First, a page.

Yes, the majority of the caches hidden in the woods (and I mean in the woods, not just in some trees beside the road) here are authentic Lock 'n' Locks. If I had to put a number on it, I'd say 75%. The rest include knock-off Lock 'n' Lock-style containers, preforms, and various other container types of varying quality. Even in the more urban and suburban areas, reused grocery store food containers and thin-walled Ziploc containers aren't very common. We're in a temperate rainforest, so I think people consider the quality of their containers a bit more carefully.

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I walked a trail in a National Forest,  found a few caches.  Gave out several favorite points, on some my point was the one and only.  All caches were ammo cans, all had been checked and maintained after the major hurricane.  Good coords, good condition, hints (if any) useful, and in nice spots, mostly far enough off trail to show you something you'd not have seen just walking the trail.  Where water flow might be an issue were all tethered. Very well done.

I've abandoned the use of Lock n Locks and similar gasket style plastic containers.  The  gasket develops a film and wicks water. Or, if it's sun exposed, the tabs break off.  I had a large number of them out,  down to two. In the Humidity State they're only good for maybe 2 years.  Snap down  lids (Tupperware, Rubbermaid)  work as well or better.

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7 hours ago, Isonzo Karst said:

I've abandoned the use of Lock n Locks and similar gasket style plastic containers.  The  gasket develops a film and wicks water. Or, if it's sun exposed, the tabs break off.  I had a large number of them out,  down to two. In the Humidity State they're only good for maybe 2 years.  Snap down  lids (Tupperware, Rubbermaid)  work as well or better.

I sorta agree.  But we started with Tupperware, as that was the "quality" container of choice at the time. Heck, tee shirts joked about it and satellites.  :) 

First year moldy messes even in protected areas had us go to Lock n Locks for small, and all ammo cans for regular.  After a Winter or two, most tabs would be cracked, some missing.

A large mailbox that should protect the two regular (one kinda large) Lock n Locks inside it, keeps 'em dry, but one container has a broken corner (though maybe dropped ) and another has a tab broken off.  Left them like that, as the mailbox would protect  just freezer bags left there as well.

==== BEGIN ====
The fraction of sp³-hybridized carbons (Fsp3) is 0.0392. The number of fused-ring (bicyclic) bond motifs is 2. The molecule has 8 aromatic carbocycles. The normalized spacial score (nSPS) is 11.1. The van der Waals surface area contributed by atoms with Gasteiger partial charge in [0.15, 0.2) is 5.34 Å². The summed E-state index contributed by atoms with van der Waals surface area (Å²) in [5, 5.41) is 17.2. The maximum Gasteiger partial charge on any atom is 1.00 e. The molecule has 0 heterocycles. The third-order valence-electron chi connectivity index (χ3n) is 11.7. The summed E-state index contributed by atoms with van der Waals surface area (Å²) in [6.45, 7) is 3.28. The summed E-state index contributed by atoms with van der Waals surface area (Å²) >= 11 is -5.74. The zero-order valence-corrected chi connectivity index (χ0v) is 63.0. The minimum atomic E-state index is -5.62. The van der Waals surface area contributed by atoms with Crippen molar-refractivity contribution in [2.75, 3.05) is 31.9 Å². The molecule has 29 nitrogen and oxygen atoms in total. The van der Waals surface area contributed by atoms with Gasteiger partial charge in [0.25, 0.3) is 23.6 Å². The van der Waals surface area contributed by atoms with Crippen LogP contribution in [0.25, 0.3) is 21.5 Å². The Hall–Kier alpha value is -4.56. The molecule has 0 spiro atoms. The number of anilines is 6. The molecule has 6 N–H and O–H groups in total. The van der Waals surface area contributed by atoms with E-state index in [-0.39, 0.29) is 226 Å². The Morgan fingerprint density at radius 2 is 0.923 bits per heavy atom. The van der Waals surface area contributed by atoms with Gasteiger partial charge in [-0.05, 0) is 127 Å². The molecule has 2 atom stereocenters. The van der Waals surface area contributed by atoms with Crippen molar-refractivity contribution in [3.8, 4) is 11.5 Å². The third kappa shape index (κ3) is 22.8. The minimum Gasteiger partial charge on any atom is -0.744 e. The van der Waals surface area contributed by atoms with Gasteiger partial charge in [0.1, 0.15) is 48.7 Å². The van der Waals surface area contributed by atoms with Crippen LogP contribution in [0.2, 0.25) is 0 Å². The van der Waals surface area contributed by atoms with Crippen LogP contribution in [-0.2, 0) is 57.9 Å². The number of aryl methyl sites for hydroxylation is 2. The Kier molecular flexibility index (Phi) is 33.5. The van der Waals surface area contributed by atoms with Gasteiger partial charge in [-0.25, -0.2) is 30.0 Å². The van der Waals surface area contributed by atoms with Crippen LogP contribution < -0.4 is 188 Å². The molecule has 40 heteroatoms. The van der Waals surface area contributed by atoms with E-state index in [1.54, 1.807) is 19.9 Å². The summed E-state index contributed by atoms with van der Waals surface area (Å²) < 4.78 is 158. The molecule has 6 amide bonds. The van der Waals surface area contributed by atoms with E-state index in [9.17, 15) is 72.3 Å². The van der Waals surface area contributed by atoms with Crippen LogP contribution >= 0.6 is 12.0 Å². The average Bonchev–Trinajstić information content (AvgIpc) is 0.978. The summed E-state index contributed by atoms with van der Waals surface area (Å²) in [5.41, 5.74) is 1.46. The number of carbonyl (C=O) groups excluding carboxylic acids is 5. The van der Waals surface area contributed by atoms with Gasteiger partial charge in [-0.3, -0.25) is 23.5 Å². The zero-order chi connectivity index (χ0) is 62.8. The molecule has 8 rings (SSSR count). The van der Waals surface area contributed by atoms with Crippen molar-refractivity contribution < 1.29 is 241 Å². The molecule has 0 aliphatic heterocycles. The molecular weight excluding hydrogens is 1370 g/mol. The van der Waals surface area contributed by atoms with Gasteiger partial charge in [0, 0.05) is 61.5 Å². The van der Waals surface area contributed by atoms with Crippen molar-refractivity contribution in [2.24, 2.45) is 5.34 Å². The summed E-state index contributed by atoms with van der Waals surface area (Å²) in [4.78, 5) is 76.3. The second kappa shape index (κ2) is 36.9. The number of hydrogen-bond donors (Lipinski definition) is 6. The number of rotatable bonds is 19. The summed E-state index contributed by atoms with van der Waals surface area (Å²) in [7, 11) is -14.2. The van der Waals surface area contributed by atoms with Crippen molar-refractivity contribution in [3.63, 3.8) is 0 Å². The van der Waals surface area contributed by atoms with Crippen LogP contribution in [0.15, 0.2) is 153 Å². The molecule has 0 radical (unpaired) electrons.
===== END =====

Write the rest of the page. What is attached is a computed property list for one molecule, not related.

The only issue we ever had with any ammo can was stolen  "relocated" when the "Intro" muggle app came out years ago.  :D

Edited by cerberus1

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23 hours ago, The A-Team said:

Yes, the majority of the caches hidden in the woods (and I mean in the woods, not just in some trees beside the road) here are authentic Lock 'n' Locks. If I had to put a number on it, I'd say 75%. The rest include knock-off Lock 'n' Lock-style containers, preforms, and various other container types of varying quality. Even in the more urban and suburban areas, reused grocery store food containers and thin-walled Ziploc containers aren't very common. We're in a temperate rainforest, so I think people consider the quality of their containers a bit more carefully.

This is a real Tupperware cache I found  in Ontario, note the embossed snowflake logo  other Tupperware caches i’ve found here have been in a state of wet/moldy decay  there’s no gasket in the lid. Authentic Lock n Lock are my go-to container of choice for quality silicone gasket, tabs that stay on for about 3 years  and variety of sizes.   

94fc372e-8b36-4453-9301-2ffdbc80599d.jpg

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18 hours ago, cerberus1 said:

The only issue we ever had with any ammo can was stolen  "relocated" when the "Intro" muggle app came out years ago.

Mine get taken by hunters, though i've lost more to fires and floods then theft. I don't think the intro app has  an issue as far as relocation, ^_^ though one ammo can in a State Park I made PMO after having to make the drive and hike to CLOSE IT 3 times in one caching season.

I'm using ammo cans, preforms and wide mouth water bottles pretty much exclusively now.  Some pill bottles hold up really well, and some don't.  I haven't paid attention to which is which, I just know there's some old ones out, doing fine.

 

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When it comes to good geocaches, I'm torn between quality of the contents and how well it was hidden. I've gone out geocaching and found some geocaches where the water was wet, no writing instruments and no geoswag inside, but it was in a really good hiding spot and I had fun finding it so I don't really care. Whereas I've found other geocaches that were pretty much in the open but I was able to write in the log book and swap out some cool geoswag, I found them equally as fun. I guess it depends why you're geocaching, but it's always great when they're harder to find and there's a bunch of geoswag in there. Makes it feel more rewarding :)